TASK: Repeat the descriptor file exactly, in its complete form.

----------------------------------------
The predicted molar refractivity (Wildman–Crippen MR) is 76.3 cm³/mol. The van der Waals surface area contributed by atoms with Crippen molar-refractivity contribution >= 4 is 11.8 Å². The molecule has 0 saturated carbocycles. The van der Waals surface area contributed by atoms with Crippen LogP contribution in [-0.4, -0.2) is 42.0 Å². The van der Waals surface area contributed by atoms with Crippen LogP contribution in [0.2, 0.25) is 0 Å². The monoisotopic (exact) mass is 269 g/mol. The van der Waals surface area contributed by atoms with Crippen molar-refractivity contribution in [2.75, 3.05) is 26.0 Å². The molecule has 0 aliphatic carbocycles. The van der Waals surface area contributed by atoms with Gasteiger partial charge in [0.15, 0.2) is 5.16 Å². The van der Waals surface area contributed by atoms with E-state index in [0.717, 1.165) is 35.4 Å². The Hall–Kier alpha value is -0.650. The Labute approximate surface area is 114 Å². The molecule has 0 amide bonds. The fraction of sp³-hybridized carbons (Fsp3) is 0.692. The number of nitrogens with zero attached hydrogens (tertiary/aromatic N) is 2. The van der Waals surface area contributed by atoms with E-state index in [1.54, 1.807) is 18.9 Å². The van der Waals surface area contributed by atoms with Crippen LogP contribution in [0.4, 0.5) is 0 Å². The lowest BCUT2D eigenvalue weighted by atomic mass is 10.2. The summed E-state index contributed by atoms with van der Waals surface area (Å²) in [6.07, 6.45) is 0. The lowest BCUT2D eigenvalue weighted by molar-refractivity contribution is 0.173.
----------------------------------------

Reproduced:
The predicted molar refractivity (Wildman–Crippen MR) is 76.3 cm³/mol. The van der Waals surface area contributed by atoms with Crippen molar-refractivity contribution >= 4 is 11.8 Å². The molecule has 0 saturated carbocycles. The van der Waals surface area contributed by atoms with Crippen LogP contribution in [-0.4, -0.2) is 42.0 Å². The van der Waals surface area contributed by atoms with Crippen LogP contribution in [0.2, 0.25) is 0 Å². The monoisotopic (exact) mass is 269 g/mol. The van der Waals surface area contributed by atoms with Crippen molar-refractivity contribution in [2.75, 3.05) is 26.0 Å². The molecule has 0 aliphatic carbocycles. The van der Waals surface area contributed by atoms with Gasteiger partial charge in [0.15, 0.2) is 5.16 Å². The van der Waals surface area contributed by atoms with E-state index in [0.717, 1.165) is 35.4 Å². The Hall–Kier alpha value is -0.650. The Labute approximate surface area is 114 Å². The molecule has 0 amide bonds. The fraction of sp³-hybridized carbons (Fsp3) is 0.692. The number of nitrogens with zero attached hydrogens (tertiary/aromatic N) is 2. The van der Waals surface area contributed by atoms with E-state index in [1.54, 1.807) is 18.9 Å². The van der Waals surface area contributed by atoms with Crippen LogP contribution in [0.4, 0.5) is 0 Å². The lowest BCUT2D eigenvalue weighted by atomic mass is 10.2. The summed E-state index contributed by atoms with van der Waals surface area (Å²) in [6.07, 6.45) is 0. The lowest BCUT2D eigenvalue weighted by molar-refractivity contribution is 0.173.